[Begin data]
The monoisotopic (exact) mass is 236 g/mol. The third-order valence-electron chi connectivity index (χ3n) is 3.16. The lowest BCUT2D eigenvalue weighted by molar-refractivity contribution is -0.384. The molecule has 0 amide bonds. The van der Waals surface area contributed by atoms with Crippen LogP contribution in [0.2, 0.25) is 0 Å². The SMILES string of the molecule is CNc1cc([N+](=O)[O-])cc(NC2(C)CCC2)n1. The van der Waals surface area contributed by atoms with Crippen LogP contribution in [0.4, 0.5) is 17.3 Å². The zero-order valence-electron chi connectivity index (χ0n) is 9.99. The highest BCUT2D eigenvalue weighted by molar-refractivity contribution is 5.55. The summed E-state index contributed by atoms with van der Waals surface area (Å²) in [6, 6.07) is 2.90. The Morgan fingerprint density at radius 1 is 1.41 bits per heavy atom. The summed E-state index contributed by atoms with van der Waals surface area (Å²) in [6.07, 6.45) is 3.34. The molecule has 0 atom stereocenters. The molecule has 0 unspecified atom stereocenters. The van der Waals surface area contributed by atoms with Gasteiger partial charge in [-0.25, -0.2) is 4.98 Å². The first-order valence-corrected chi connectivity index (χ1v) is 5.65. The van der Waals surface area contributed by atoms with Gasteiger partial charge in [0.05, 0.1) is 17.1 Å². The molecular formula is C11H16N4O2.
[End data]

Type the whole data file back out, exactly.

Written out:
The monoisotopic (exact) mass is 236 g/mol. The third-order valence-electron chi connectivity index (χ3n) is 3.16. The lowest BCUT2D eigenvalue weighted by molar-refractivity contribution is -0.384. The molecule has 0 amide bonds. The van der Waals surface area contributed by atoms with Crippen LogP contribution in [0.2, 0.25) is 0 Å². The SMILES string of the molecule is CNc1cc([N+](=O)[O-])cc(NC2(C)CCC2)n1. The van der Waals surface area contributed by atoms with Crippen LogP contribution in [0.4, 0.5) is 17.3 Å². The zero-order valence-electron chi connectivity index (χ0n) is 9.99. The highest BCUT2D eigenvalue weighted by molar-refractivity contribution is 5.55. The summed E-state index contributed by atoms with van der Waals surface area (Å²) in [6, 6.07) is 2.90. The Morgan fingerprint density at radius 1 is 1.41 bits per heavy atom. The summed E-state index contributed by atoms with van der Waals surface area (Å²) in [6.07, 6.45) is 3.34. The molecule has 0 atom stereocenters. The molecule has 0 unspecified atom stereocenters. The van der Waals surface area contributed by atoms with Gasteiger partial charge in [-0.25, -0.2) is 4.98 Å². The first-order valence-corrected chi connectivity index (χ1v) is 5.65. The van der Waals surface area contributed by atoms with Gasteiger partial charge in [0.05, 0.1) is 17.1 Å². The molecular formula is C11H16N4O2.